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Alfred Tennyson
by [?]

No student of pedagogics now believes that the free use of the rod ever made a child “good”; but all agree that it has often served as a safety-valve for a pent-up emotion in the parent or teacher.

The father of Alfred Tennyson applied the birch, and the boy took to the woods, moody, resentful, solitary. There was good in this, for the lad learned to live within himself, and to be self-sufficient: to love the solitude, and feel a kinship with all the life that makes the groves and fields melodious.

In Eighteen Hundred Twenty-eight, when nineteen years of age, Alfred was sent to Trinity College, Cambridge. He remained there three years, but left without a degree, and what was worse, with the ill-will of his teachers, who seemed to regard his as a hopeless case. He wouldn’t study the books they wanted him to, and was never a candidate for academic distinctions.

College life, however, has much to recommend it beside the curriculum. At Cambridge, Tennyson made the acquaintance of a group of young men who influenced his life profoundly. Kemble, Milnes, Brookfield and Spedding remained his lifelong friends; and as all good is reciprocal, no man can say how much these eminent men owe to the moody and melancholy Tennyson, or how much he owes to them.

* * * * *

Tennyson began to write verse very young. His first line is said to have been written at five, and he has told of going when thirteen years of age to visit his grandfather, and of presenting him a poem. The old gentleman gave him half a guinea with the remark, “This is the first money you ever made by writing poetry, and take my word for it, it will be the last!” When eighteen years of age, with his brother, Charles, he produced a thin book of thin verses.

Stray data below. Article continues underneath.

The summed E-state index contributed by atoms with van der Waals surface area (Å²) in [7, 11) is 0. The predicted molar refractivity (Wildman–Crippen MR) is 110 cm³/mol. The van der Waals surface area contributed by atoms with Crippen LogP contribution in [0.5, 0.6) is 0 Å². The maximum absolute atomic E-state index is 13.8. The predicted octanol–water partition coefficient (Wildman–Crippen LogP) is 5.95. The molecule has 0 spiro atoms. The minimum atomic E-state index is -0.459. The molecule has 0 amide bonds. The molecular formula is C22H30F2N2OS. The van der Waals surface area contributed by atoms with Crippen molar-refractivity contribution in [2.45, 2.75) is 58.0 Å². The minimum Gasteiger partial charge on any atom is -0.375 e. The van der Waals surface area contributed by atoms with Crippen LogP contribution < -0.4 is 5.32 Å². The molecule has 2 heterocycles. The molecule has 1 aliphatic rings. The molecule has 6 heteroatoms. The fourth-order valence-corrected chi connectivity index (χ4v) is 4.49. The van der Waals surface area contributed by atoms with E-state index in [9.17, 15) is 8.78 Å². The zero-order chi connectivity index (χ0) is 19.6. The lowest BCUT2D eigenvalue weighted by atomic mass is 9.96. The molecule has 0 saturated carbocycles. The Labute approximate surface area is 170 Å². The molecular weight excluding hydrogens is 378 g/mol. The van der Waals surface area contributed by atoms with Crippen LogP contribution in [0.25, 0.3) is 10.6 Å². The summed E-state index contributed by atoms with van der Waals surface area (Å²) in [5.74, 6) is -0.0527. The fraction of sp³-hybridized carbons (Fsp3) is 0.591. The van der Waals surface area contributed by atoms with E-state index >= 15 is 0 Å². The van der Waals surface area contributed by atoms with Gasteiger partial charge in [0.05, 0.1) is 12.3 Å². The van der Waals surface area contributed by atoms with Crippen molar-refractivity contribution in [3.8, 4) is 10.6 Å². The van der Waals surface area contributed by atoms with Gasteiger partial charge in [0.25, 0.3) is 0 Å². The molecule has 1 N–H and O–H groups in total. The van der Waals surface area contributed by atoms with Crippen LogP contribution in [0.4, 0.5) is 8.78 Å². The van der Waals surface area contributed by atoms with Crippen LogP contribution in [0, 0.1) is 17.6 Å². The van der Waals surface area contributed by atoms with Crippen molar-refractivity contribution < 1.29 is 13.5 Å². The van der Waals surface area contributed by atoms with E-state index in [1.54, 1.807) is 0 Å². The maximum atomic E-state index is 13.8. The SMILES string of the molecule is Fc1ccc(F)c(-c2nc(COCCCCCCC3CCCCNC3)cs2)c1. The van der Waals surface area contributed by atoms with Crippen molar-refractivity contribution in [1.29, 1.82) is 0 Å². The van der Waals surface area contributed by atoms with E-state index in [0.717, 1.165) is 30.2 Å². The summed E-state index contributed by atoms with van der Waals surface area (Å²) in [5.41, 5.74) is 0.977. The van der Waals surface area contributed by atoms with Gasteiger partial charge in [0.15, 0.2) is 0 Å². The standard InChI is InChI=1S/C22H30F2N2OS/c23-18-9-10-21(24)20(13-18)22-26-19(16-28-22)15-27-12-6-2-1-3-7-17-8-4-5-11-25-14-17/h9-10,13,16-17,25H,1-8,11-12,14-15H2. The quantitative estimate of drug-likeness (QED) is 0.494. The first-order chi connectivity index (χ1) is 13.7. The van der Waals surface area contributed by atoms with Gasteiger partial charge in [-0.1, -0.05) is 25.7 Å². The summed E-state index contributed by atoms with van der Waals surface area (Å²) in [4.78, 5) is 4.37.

We have the opinion of Coleridge to the effect that the only lines which have any merit in the book are those signed C.T. Charles became a clergyman of marked ability, married rich, and changed his name from Tennyson to Turner for economic and domestic reasons. Years afterward, when Alfred had become Poet Laureate, rumor has it he thought of changing the “Turner” back to “Tennyson,” but was unable to bring it about.

The only honor captured by Alfred at Cambridge was a prize for his poem, “Timbuctoo.” The encouragement that this brought him, backed up by Arthur Hallam’s declaiming the piece in public–as a sort of defi to detractors–caused him to fix his attention more assiduously on verse. He could write–it was the only thing he could do–and so he wrote.

At Cambridge he was in the habit of reading his poetry to a little coterie called “The Apostles,” and he always premised his reading with the statement that no criticism would be acceptable.

The year he was twenty-one he published a small book called, “Poems, Chiefly Lyrical.” The books went a-begging for many years; but times change, for a copy of this edition was sold by Quaritch in Eighteen Hundred Ninety-five for one hundred eighty pounds. The only piece in the book that seems to show genuine merit is “Mariana.”

Two years afterward a second edition, revised and enlarged, was brought out. This book contains “The Lady of Shalott,” “The May Queen,” “A Dream of Fair Women” and “The Lotus-Eaters.”

Beyond a few fulsome reviews from personal friends and a little surly mention from the tribe of Jeffrey, the volume attracted little or no attention. This coldness on the part of the public shot an atrabilarian tint through the ambition of our poet, and the fond hope of a success in literature faded from his mind.

And then began what Stopford Brooke has called “the ten fallow years in the life of Tennyson.” But fallow years are not all fallow. The dark brooding night is as necessary for our life as the garish day. Great crops of wheat that feed the nations grow only where the winter’s snow covers all as with a garment. And ever behind the mystery of sleep, and beneath the silence of the snow, Nature slumbers not nor sleeps.